The term “motion in limine” refers to a legal action prior to a trial in both the civil and criminal settings. A limine motion is a request for the court to make legal determinations about specific evidence, which may result in the dismissal of the litigation. Unfortunately, limine motions are sometimes exploited by defendants who try everything in their power to get a case delayed or dismissed. In domestic violence cases, for example, a defendant may file a last minute limine motion as a last ditch effort to assert control over, or to make life difficult for the plaintiff. This is a common tactic for defendants who are involved in other legal actions with the plaintiff, such as a divorce or custody dispute.
Although evidence being uncovered or unavailable until right before the trial is certainly possible, it is a bit suspicious when such evidence is conveniently presented on the eve of trial. In addition, judges must consider whether an eve of trial motion should even be allowed, and if so, what types of evidence should be heard. A ruling on this issue by the Appellate Division was published last month, and their findings should offer a ray of hope to domestic violence victims who are dealing with particularly obsessive and vindictive abusers. In L.C. v. M.A.J., the plaintiff filed a request for a final restraining order from the defendant, who she alleged was harassing her and her employer with various communications. She also alleged that there had been a history of domestic violence, which included physical abuse and controlling behavior. On the day before the trial date, the defendant filed a limine motion, stating that his communications were about parenting issues, not harassment attempts.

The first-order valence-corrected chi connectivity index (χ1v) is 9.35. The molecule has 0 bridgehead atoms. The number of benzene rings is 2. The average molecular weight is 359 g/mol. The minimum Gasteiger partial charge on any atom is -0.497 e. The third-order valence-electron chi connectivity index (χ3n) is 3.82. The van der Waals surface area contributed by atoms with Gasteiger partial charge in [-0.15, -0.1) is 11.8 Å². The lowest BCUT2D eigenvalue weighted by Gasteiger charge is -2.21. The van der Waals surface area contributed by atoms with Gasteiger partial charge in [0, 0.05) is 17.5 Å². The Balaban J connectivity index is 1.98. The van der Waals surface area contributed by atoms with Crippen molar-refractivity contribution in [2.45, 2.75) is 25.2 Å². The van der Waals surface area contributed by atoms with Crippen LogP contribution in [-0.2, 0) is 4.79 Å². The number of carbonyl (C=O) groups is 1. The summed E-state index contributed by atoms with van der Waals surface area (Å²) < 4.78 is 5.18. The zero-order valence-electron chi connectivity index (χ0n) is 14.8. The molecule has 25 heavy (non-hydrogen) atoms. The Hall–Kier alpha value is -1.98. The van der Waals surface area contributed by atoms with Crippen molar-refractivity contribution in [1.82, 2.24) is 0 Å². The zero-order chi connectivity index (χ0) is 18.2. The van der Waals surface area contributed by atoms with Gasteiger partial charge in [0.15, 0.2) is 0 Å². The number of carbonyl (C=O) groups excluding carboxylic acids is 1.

The trial court granted his motion to dismiss the domestic violence hearing, which the appeals court condemned for several reasons. First, the trial court should be extremely conservative in allowing eve of trial limine motions as a general rule. Second, even if such motions are allowed, the only things that should be heard are preliminary or evidentiary issues. In L.C., the defendant failed to address any such issues, in which case there should have been no reason to even consider a dismissal of the plaintiff's complaint. Especially in the case of domestic violence, due process requires that the victim be given adequate notice to respond to the dismissal, which would be impossible for limine motions held the day before trial. In fact, if the defendant did have evidence compelling enough to dismiss the case, he should have waited till the following day, when he could have presented it at the actual hearing.
In addition to being sensible, the Appellate Division's ruling is respectful of an individual's right to due process, as well the court's duty to be vigilant of defendants who try to manipulate the system. For more information on your domestic violence rights and legal options, please speak with the attorneys of Villani & DeLuca, P.C.
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